4. Hayek gets an unjustified rep. He certainly wasn’t a market fundamentalist and went out of his way to damn nineteenth century laissez-faire (see the essays in Individualism and Economic Order), and saw a positive role for government (see Constitution of Liberty). If you go all the way to the Fatal Conceit, his last work, he became very conservative in many ways that would be uncomfortable to libertarians.

    Leaving aside politics, his approach to social and economic phenomenon (start here with articles like the Use of Knowledge in Society or Economics and Knowledge, but there’s lots to go on to from there) can benefit anybody. He was a great systematiser and his work, while very dry, does force you to think through The Way The World Works, and to do so without recourse to convenient simplifying assumptions about hidden forces, but to the chaos of human interaction.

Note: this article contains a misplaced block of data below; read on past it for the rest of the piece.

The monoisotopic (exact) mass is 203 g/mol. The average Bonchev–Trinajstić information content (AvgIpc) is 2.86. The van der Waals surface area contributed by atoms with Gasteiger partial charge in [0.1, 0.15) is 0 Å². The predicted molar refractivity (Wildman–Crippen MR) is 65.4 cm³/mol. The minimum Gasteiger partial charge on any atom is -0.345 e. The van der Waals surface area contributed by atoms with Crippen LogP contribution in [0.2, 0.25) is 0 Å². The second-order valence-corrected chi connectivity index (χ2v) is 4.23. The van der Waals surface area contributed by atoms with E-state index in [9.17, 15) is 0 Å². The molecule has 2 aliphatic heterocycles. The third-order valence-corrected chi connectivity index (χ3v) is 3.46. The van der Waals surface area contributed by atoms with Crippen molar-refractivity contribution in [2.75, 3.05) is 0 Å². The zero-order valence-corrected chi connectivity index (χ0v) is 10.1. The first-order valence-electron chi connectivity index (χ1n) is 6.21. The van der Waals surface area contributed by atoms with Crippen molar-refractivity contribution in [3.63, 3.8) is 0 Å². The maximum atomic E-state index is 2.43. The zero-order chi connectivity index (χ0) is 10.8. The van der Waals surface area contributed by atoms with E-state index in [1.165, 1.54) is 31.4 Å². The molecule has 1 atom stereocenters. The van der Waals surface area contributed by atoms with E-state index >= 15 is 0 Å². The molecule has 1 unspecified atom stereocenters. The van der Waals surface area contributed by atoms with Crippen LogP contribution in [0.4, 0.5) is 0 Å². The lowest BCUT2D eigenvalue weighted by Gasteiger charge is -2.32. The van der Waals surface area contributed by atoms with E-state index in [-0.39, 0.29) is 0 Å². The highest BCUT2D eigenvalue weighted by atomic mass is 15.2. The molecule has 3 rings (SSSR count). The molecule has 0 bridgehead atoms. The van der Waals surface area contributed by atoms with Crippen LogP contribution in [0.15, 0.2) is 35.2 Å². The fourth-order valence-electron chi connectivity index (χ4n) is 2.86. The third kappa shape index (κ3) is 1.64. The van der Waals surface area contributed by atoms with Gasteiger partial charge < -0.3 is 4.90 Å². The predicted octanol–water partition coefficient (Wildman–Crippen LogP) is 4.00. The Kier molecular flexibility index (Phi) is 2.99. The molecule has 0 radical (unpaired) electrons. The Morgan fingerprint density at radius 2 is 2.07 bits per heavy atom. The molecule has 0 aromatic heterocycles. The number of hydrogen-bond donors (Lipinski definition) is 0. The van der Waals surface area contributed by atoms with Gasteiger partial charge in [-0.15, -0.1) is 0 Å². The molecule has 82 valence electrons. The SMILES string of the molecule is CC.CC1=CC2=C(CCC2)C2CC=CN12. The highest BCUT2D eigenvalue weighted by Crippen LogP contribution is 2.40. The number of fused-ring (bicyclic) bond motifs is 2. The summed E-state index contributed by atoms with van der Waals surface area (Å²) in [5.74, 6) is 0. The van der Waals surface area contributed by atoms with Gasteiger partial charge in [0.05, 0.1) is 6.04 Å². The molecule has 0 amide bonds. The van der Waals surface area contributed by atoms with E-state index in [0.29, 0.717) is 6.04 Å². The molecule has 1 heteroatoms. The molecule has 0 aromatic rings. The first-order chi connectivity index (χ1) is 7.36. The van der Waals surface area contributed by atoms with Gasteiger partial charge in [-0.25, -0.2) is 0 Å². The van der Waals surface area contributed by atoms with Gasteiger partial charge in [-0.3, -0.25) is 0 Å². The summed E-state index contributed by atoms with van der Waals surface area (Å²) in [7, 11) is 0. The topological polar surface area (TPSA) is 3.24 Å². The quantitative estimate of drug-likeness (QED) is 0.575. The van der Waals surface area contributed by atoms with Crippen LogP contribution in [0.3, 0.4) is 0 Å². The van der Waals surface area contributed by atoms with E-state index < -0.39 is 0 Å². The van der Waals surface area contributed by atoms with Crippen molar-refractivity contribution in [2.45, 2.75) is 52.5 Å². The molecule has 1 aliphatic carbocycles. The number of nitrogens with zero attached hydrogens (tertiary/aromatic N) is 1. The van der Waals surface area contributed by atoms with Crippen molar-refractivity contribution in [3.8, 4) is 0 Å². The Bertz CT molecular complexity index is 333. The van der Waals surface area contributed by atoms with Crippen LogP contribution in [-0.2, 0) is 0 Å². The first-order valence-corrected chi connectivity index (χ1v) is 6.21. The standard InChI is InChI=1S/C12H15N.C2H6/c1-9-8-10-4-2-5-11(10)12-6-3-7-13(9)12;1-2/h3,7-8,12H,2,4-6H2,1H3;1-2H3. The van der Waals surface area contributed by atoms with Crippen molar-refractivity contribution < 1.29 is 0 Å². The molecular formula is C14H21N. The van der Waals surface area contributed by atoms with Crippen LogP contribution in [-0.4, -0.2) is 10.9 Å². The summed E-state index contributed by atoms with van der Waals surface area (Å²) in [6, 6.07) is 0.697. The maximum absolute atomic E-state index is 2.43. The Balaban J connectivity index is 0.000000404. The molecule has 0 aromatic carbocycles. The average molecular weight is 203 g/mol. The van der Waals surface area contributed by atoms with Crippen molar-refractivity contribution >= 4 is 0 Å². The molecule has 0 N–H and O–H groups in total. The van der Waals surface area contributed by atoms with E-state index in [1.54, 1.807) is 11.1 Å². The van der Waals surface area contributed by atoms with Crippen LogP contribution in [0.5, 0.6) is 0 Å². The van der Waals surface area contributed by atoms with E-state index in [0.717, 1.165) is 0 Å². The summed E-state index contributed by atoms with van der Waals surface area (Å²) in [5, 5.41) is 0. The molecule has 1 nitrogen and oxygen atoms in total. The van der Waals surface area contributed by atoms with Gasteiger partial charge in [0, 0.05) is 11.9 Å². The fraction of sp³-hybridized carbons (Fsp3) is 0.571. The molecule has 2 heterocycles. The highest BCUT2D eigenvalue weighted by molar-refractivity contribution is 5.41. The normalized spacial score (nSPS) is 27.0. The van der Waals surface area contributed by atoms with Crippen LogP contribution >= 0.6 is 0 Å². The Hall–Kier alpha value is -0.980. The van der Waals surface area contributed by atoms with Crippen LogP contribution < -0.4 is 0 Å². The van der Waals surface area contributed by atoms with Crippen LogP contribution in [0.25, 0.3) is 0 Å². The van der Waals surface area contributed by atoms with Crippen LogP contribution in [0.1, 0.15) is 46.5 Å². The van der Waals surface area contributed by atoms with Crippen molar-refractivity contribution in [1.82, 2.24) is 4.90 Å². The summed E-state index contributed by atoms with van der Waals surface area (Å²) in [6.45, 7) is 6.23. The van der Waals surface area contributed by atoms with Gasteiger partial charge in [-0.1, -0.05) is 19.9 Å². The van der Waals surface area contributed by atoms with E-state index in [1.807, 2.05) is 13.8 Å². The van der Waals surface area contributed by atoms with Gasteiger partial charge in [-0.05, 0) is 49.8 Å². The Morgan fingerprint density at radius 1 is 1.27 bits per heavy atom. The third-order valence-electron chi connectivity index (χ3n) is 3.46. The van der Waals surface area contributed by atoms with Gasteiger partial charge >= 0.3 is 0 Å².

Re efficiency vs equity – quite so. But then libertarianism seems to me just another form of Gnostic heresy, much like socialism was. It’s just that for socialists, heaven-on-earth would be equal in material outcome, while for libertarians it would distribute material outcomes according to (very unequally shared) merit. Far more difficult to contend with being between extremes – recognising that scarcity necessarily requires inequality, but recognising too that necessity shouldn’t be sanctified so that it can’t be traded at all against other goods.

  5. Alex said:

    But why is it that you rarely ever encounter libertarians in civil life, but in the blogosphere the buggers are everywhere?

    Personally, my objection to libertarianism is summed up by something one of the Crooked Timber team said: the problem with libertarianism is that the societies closest to it are Somalia and the DR Congo.